A system where the interests of the capital rules over the interests of people, democracy is at best a trick to make people believe that they hold some power and is a way to earn political legitimacy for a political class that exchanges its robe almost indistinguishably with the business elite. Although redundant, it is absolutely necessary to point out repeatedly that democracy does not work and ceases to be whenever it goes against the wish of the people and whenever it distances people from making and implementing policies. When people’s well-being and human rights are reduced to a neglected footnote, when people’s voting power is highly compromised and when policies hardly represent people’s concerns, democracy ceases to be.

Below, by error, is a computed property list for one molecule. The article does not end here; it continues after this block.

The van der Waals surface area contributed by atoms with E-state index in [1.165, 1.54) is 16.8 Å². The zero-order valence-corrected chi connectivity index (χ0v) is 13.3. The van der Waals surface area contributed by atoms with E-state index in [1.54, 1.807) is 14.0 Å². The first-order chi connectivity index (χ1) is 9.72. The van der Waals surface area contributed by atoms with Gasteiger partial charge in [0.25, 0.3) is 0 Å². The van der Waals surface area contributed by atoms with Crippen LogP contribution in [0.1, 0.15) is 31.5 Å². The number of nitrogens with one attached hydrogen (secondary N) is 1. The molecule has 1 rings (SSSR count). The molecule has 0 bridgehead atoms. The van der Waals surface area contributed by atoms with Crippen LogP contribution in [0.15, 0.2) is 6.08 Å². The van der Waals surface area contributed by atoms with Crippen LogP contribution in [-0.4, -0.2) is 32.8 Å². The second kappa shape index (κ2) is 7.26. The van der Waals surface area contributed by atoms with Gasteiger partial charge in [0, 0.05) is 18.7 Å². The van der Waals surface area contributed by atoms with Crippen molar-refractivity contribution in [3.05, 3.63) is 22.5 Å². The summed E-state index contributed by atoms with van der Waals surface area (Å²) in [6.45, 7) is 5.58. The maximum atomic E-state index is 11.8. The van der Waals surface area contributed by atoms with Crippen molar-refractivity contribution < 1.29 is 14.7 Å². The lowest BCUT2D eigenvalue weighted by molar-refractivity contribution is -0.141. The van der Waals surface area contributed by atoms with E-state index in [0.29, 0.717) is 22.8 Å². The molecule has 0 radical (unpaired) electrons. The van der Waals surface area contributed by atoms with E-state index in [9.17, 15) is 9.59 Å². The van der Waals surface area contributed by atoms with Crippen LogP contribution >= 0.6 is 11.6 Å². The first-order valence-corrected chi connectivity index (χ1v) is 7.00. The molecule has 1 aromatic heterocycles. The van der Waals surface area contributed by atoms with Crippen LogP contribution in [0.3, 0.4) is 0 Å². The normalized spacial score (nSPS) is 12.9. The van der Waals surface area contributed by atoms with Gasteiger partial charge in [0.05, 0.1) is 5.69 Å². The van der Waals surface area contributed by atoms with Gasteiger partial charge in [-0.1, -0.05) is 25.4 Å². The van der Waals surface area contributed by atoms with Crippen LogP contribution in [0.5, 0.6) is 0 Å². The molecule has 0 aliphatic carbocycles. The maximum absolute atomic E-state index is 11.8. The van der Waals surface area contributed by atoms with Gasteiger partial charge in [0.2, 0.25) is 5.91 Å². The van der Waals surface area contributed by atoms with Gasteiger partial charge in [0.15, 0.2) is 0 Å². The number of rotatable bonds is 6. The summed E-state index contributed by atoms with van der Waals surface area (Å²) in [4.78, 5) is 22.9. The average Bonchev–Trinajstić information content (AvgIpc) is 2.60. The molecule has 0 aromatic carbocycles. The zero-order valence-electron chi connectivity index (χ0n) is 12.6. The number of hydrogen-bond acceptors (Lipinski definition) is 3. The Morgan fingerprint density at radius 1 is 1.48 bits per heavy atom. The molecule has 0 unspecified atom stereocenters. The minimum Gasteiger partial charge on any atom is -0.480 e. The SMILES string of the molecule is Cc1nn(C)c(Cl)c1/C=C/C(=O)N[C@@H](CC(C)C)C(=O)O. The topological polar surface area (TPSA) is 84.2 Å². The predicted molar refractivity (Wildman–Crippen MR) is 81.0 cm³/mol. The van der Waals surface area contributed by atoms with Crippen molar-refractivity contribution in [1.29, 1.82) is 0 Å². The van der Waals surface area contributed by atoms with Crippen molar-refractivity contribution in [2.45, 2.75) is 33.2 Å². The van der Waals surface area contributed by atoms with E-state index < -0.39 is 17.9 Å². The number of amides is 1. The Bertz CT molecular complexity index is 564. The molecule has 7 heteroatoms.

Monwarul Islam is an editorial assistant at New Age.
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Editor: Nurul Kabir, Published by the Chairman, Editorial Board ASM Shahidullah Khan on behalf of Media New Age Ltd.